The cul­ture of the pro­tag­o­nists of the strug­gles of those years, which soon crys­tal­lized into the “New” Left, was able to join with and span the growth and mul­ti­pli­ca­tion of the move­ments from ’69 to ’72; but it did not know how to relate the antag­o­nis­tic rad­i­cal­ism of the strug­gles, above all the work­ers’ strug­gle, to an analy­sis of the cri­sis. It was there­fore forced to oscil­late between reg­is­ter­ing strug­gles – whether real or imag­i­nary it mat­ters lit­tle now – always seen as rad­i­cal and vic­to­ri­ous, and denounc­ing a cap­i­tal­ist or insti­tu­tion­al reac­tion inter­pret­ed through the reduc­tive lens of “con­spir­a­cy.” Fol­low­ing the argu­ment I have pre­sent­ed, things were very dif­fer­ent: the strug­gles were real­ly able to affect vital nodes of pow­er rela­tions with­in the fac­to­ries and with­out; pre­cise­ly because of this they gave rise to a cri­sis of accu­mu­la­tion that, in the absence of a “polit­i­cal out­let,” would soon­er or lat­er give rise to a reac­tion of the sys­tem, tak­ing the form of infla­tion, decen­tral­iza­tion, restruc­tur­ing.28

As antic­i­pat­ed, these con­sid­er­a­tions lead me to a judg­ment very dif­fer­ent from the one dom­i­nant today. The lim­its of the first half of the sev­en­ties – rad­i­cal­ism up to ’73, and the politi­cism of the par­ties of the next three years – can­not sim­ply be first attrib­uted to an over­es­ti­ma­tion of the force of the con­flict, and then to an orga­ni­za­tion­al regres­sion. In fact, the struc­tur­al cri­sis of cap­i­tal­ism, in which the social strug­gles had been con­cen­trat­ed, would have required a cul­ture capa­ble of inter­pret­ing and attack­ing the rela­tion labor-val­oriza­tion-cri­sis-restruc­tur­ing. A cul­ture that was lack­ing, and that cer­tain­ly did not exist with­in ’68. Frank­furt cul­ture hard­ly sat­is­fied these needs. But even work­erism, which had more­over redis­cov­ered in work­ers’ antag­o­nism the only irrec­on­cil­able con­tra­dic­tion of cap­i­tal­ism, had with Tron­ti made it the ori­gin of a con­tin­u­ous cap­i­tal­ist devel­op­ment induced by strug­gles; or, by con­trast, with Panzieri, the cause of the final col­lapse of cap­i­tal­ism, buried by the mass-work­er, read as the last of the fig­ures assumed by Marx­i­an abstract labor.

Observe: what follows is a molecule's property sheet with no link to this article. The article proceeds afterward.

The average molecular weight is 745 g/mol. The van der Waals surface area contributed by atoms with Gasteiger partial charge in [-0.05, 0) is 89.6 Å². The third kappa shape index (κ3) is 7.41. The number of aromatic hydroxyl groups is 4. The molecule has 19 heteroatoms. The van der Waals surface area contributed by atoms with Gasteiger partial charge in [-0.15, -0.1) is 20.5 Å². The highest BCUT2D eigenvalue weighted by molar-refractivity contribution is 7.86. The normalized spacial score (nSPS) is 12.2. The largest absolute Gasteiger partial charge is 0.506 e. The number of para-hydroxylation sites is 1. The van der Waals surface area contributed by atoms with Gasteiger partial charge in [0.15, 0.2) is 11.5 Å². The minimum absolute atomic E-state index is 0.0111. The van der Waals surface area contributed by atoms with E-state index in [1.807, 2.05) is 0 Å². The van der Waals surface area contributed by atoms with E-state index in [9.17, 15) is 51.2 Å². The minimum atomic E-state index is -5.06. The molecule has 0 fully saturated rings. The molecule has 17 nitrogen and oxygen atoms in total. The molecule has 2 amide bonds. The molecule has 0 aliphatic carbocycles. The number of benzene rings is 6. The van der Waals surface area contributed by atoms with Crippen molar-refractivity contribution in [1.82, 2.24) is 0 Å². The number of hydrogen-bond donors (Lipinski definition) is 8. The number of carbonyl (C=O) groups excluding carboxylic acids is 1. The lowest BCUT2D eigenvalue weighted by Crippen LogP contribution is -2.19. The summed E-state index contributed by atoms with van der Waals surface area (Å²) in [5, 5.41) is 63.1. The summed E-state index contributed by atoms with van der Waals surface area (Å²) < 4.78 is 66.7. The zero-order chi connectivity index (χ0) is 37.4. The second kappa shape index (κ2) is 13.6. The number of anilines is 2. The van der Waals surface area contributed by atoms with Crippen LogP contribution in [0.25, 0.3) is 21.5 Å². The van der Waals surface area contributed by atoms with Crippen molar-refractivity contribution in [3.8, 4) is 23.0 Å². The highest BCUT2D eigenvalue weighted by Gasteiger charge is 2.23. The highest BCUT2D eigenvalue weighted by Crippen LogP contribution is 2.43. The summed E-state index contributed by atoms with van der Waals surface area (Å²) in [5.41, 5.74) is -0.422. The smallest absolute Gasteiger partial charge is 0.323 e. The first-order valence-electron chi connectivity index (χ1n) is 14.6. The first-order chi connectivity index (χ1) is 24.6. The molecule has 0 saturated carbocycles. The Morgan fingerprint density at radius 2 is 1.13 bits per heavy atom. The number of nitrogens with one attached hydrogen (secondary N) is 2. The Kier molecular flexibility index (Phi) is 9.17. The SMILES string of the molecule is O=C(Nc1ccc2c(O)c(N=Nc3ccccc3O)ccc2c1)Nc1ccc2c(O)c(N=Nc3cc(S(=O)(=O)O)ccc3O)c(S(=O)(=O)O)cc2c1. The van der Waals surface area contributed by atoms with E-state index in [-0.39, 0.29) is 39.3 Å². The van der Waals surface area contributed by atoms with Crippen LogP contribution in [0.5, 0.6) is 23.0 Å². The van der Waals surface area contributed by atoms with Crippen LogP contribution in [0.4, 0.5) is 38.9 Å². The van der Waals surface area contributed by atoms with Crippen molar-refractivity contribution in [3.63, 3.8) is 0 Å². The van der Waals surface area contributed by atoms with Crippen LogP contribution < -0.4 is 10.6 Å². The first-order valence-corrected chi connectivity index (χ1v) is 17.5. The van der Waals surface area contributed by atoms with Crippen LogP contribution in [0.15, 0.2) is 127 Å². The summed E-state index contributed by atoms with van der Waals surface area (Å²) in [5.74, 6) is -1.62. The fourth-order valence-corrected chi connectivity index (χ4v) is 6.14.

The con­se­quence was that between ’72 and ’73 the “groups,” which gath­ered what was left of the old stu­dent move­ment, faced with a rad­i­cal­ly changed sit­u­a­tion also due to their own actions, end­ed up turn­ing to the (poor) incom­plete eco­nom­ic and polit­i­cal cul­ture of the left. There­by they replaced the cri­tique of the impe­ri­al­ism and “waste“ of the Unit­ed States that could be derived from Baran and Sweezy’s Monop­oly Cap­i­tal, which sum­ma­rized the eco­nom­ic knowl­edge of ’68, with a bit of some­thing like break­down the­o­ry from ortho­dox Marx­ism, or a bit of con­flict the­o­ry from left Key­ne­sian­ism and neori­car­dian­ism. And as far as polit­i­cal cul­ture was con­cerned, their choice was even worse, pick­ing up once more a lot of the para­pher­na­lia of the Third Inter­na­tion­al. But, if what I have said is plau­si­ble, the prob­lem is nei­ther the rad­i­cal­ism of the ear­ly sev­en­ties, nor the pos­ing of the ques­tion of pow­er, but rather the inca­pac­i­ty of the whole left, “old” and “new,” to respond to the eco­nom­ic and insti­tu­tion­al inno­va­tions with which the “sys­tem” respond­ed to the cri­sis and dis­rupt­ed the move­ments.

Instead of a conclusion

A trace of this prob­lem­at­ic can be found in recent writ­ings on ’68. In his book Pep­pino Ortol­e­va advances the the­sis that an ambi­tious project may be dis­cerned in the writ­ings of many of the mem­bers of the stu­dent move­ment: “a project of cri­tique of the social sci­ences par­al­lel to the Marx­i­an cri­tique of polit­i­cal econ­o­my, a sci­ence of rev­o­lu­tion ade­quate to the char­ac­ter­is­tics of late cap­i­tal­ism where dom­i­na­tion is no longer cen­tered on eco­nom­ic struc­tures but tra­vers­es the whole of soci­ety. A cri­tique of the social sci­ences that was sup­posed to ‘go beyond’ the Frank­furt school by trans­lat­ing the latter’s the­o­ret­i­cal insights into rev­o­lu­tion­ary polit­i­cal prac­tice; to reunite knowl­edge start­ing from the fun­da­men­tal uni­ty of the social struc­ture and its oppres­sive mech­a­nisms which were simul­ta­ne­ous­ly social, psy­cho­log­i­cal, eco­nom­ic and cul­tur­al; to trans­late that knowl­edge into a prac­tice of lib­er­a­tion.” A project whose aban­don­ment, accord­ing to Ortol­e­va, was deter­mined “by the demands of a mass move­ment of total­ly unpre­dictable dimen­sions and pow­er, by the process trig­gered through­out the world by the mod­el of the French May, which re-pro­posed a tra­di­tion­al image of the rev­o­lu­tion, and favored a return to the cri­tique of polit­i­cal econ­o­my as a fun­da­men­tal sci­ence of soci­ety.“29 A posi­tion that, as we saw on the basis of the argu­ments of Lui­gi Bob­bio, guid­ed the choic­es of the Turin move­ment dur­ing a cer­tain peri­od.